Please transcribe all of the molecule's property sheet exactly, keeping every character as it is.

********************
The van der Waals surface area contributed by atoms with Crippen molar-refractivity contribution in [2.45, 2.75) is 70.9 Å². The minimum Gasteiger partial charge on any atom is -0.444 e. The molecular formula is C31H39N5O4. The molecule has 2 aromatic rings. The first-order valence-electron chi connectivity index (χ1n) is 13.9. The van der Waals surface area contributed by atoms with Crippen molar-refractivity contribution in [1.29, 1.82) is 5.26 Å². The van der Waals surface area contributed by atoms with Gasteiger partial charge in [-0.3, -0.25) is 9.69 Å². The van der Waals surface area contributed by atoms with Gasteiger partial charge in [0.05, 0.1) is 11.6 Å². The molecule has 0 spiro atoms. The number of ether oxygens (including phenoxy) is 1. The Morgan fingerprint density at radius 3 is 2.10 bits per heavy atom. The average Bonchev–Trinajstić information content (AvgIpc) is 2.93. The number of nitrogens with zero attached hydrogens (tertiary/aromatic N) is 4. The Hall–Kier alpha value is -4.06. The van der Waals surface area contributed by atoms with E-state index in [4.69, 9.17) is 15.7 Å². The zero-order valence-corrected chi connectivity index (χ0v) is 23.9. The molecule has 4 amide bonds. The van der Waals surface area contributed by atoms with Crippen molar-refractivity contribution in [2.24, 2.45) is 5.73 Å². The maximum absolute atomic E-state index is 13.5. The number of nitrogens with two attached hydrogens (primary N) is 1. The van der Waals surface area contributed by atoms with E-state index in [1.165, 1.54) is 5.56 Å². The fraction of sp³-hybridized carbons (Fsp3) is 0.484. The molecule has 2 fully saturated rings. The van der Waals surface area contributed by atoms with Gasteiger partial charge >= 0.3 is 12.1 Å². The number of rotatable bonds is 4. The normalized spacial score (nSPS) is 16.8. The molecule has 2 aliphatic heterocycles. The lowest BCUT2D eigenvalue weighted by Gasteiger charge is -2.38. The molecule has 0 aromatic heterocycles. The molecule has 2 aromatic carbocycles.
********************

The van der Waals surface area contributed by atoms with Crippen molar-refractivity contribution in [2.45, 2.75) is 70.9 Å². The minimum Gasteiger partial charge on any atom is -0.444 e. The molecular formula is C31H39N5O4. The molecule has 2 aromatic rings. The first-order valence-electron chi connectivity index (χ1n) is 13.9. The van der Waals surface area contributed by atoms with Crippen molar-refractivity contribution in [1.29, 1.82) is 5.26 Å². The van der Waals surface area contributed by atoms with Gasteiger partial charge in [-0.3, -0.25) is 9.69 Å². The van der Waals surface area contributed by atoms with Gasteiger partial charge in [0.05, 0.1) is 11.6 Å². The molecule has 0 spiro atoms. The number of ether oxygens (including phenoxy) is 1. The Morgan fingerprint density at radius 3 is 2.10 bits per heavy atom. The average Bonchev–Trinajstić information content (AvgIpc) is 2.93. The number of nitrogens with zero attached hydrogens (tertiary/aromatic N) is 4. The Hall–Kier alpha value is -4.06. The van der Waals surface area contributed by atoms with E-state index in [4.69, 9.17) is 15.7 Å². The zero-order valence-corrected chi connectivity index (χ0v) is 23.9. The molecule has 4 amide bonds. The van der Waals surface area contributed by atoms with Crippen molar-refractivity contribution in [2.24, 2.45) is 5.73 Å². The maximum absolute atomic E-state index is 13.5. The number of nitrogens with two attached hydrogens (primary N) is 1. The van der Waals surface area contributed by atoms with E-state index in [1.165, 1.54) is 5.56 Å². The fraction of sp³-hybridized carbons (Fsp3) is 0.484. The molecule has 2 fully saturated rings. The van der Waals surface area contributed by atoms with Gasteiger partial charge >= 0.3 is 12.1 Å². The number of rotatable bonds is 4. The normalized spacial score (nSPS) is 16.8. The molecule has 2 aliphatic heterocycles. The lowest BCUT2D eigenvalue weighted by Gasteiger charge is -2.38. The molecule has 0 aromatic heterocycles. The molecule has 2 aromatic carbocycles.